Leonidas J. Guibas (Stanford University)

Leonidas Guibas obtained his Ph.D. from Stanford under the supervision of Donald Knuth. His main subsequent employers were Xerox PARC, Stanford, MIT, and DEC/SRC. He has been at Stanford since 1984 as Professor of Computer Science (and by courtesy, Electrical Engineering), where he heads the Geometric Computation group within the Graphics Laboratory. He is also part of the AI Laboratory, the Bio-X Program, and the Institute for Computational and Mathematical Engineering. Professor Guibas' interests span computational geometry, geometric modeling, computer graphics, computer vision, robotics, ad hoc communication and sensor networks, and discrete algorithms - all areas in which he has published and lectured extensively. Some well-known past accomplishments include the analysis of double hashing, red-black trees, the quad-edge data structure, Voronoi-Delaunay algorithms, the Earth Mover's distance, Kinetic Data Structures (KDS), and Metropolis light transport. At Stanford he has developed new courses in algorithms and data structures, geometric modeling, geometric algorithms, sensor networks, and biocomputation. Professor Guibas is an ACM Fellow and a winner of the ACM Allen Newell award.

Talk: "Intrinsic Multiscale Geometry"

The geometric analysis of point cloud data as well as of triangle meshes is intimately tied to the notion of scale at which the data is examined. It is well known that different features of the data manifest at different scales and the discovery of scales at which prominent features appear in a stable form is a challenging research problem. This question has recently been addressed by both classical multiresolution analysis tools, as well as by persistent homology approaches. Many (though not all) of these tools, however, approach the data in an extrinsic form, requiring an explicit or implicit embedding of the shape or space from which the samples are taken and/or of any simplicial approximations obtained.

In this talk we focus on multiscale analysis in the intrinsic setting, an area that has been much less explored. Our aim is to study interesting properties of geometric data when only geodesic distances between the samples are given (and, if occasionally extrinsic information is needed as well, we aim to limit it to local embeddings of small neighborhoods of the shape). Specifically, we look at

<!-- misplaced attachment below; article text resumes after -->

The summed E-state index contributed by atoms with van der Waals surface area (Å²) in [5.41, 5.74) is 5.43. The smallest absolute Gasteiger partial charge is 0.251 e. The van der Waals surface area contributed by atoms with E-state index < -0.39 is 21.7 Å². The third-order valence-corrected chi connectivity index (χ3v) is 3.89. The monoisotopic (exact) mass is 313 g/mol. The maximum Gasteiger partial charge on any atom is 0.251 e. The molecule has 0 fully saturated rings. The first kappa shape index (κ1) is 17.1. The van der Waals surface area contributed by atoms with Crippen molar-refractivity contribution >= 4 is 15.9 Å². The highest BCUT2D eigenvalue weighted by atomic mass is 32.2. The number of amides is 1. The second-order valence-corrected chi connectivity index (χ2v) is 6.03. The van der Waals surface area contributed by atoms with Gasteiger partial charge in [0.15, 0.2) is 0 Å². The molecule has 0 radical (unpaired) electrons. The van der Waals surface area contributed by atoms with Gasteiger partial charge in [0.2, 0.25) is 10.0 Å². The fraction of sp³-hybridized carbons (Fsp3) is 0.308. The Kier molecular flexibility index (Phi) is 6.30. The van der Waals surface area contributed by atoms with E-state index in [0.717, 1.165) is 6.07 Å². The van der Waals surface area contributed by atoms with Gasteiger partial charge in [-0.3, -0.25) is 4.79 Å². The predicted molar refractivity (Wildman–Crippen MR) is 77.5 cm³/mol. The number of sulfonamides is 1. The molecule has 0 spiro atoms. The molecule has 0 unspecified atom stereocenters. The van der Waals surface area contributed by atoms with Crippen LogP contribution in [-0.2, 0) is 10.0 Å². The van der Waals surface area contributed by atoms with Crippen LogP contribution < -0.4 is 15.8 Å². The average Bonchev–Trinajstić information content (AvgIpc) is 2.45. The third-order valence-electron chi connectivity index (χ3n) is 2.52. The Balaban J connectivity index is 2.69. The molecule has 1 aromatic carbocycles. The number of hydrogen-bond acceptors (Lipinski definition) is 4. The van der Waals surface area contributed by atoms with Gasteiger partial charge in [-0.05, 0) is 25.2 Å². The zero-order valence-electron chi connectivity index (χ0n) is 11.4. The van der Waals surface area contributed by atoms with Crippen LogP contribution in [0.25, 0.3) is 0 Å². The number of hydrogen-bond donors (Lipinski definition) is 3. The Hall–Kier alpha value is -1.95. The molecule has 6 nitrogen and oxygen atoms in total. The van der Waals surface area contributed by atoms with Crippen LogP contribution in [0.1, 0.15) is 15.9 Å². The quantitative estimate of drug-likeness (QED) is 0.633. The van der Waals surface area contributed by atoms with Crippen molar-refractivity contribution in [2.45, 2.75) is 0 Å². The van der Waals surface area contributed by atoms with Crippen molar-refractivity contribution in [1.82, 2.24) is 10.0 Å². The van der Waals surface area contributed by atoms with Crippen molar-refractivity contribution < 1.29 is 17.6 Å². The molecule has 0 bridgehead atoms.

The approaches presented come with correctness guarantees and can be realized by algorithms with reasonable complexities. An advantage of the intrinsic approach is that the corresponding analysis can be used to compare different isometric embeddings of the same shape. It also allows us to consider the same questions in more general data analysis settings where the ambient dimension may be high or where no natural embedding of the data in a Euclidean space may be available.

Günter M. Ziegler (Technische Universität Berlin)

Günter M. Ziegler was born in München, Germany, in 1963. He got a Ph.D. at M.I.T. with Anders Björner in 1987. Since 1995 he is a Professor of Mathematics at TU Berlin, and a member of the DFG Research Center Matheon.

His interests connect discrete and computational geometry (especially polytopes), algebraic and topological methods in combinatorics, discrete mathematics and the theory of linear and integer programming. He is the author of "Lectures on Polytopes" (Springer-Verlag 1995) and of "Proofs from THE BOOK" (with Martin Aigner, Springer-Verlag 1998), which has by now appeared in 14 languages.

His honors include a "Leibniz Prize" (2001) of the German Science Foundation DFG, the "Chauvenet Prize" (2004) of the Mathematical Association of America, and the 2008 "Communicator Award" of DFG and Stifterverband. He is a member of the Berlin-Brandenburg Academy of Sciences. 2006-2008 he was the President of the German Mathematical Society DMV, and now directs the DMV Media Office.

Talk: "Face-vectors and complexity of geometric structures"

The "set of face vectors" is a nice way to graph various types of geometric structures, such as planar triangulations, 3-dimensional polytopes, triangulated surfaces, 3-dimensional meshes, or 4-dimensional polytopes.
It also lets us easily ask many difficult questions. In my lecture I will give a survey. It will focus on the case of high-complexity, which features some amazing constructions, but also many open problems.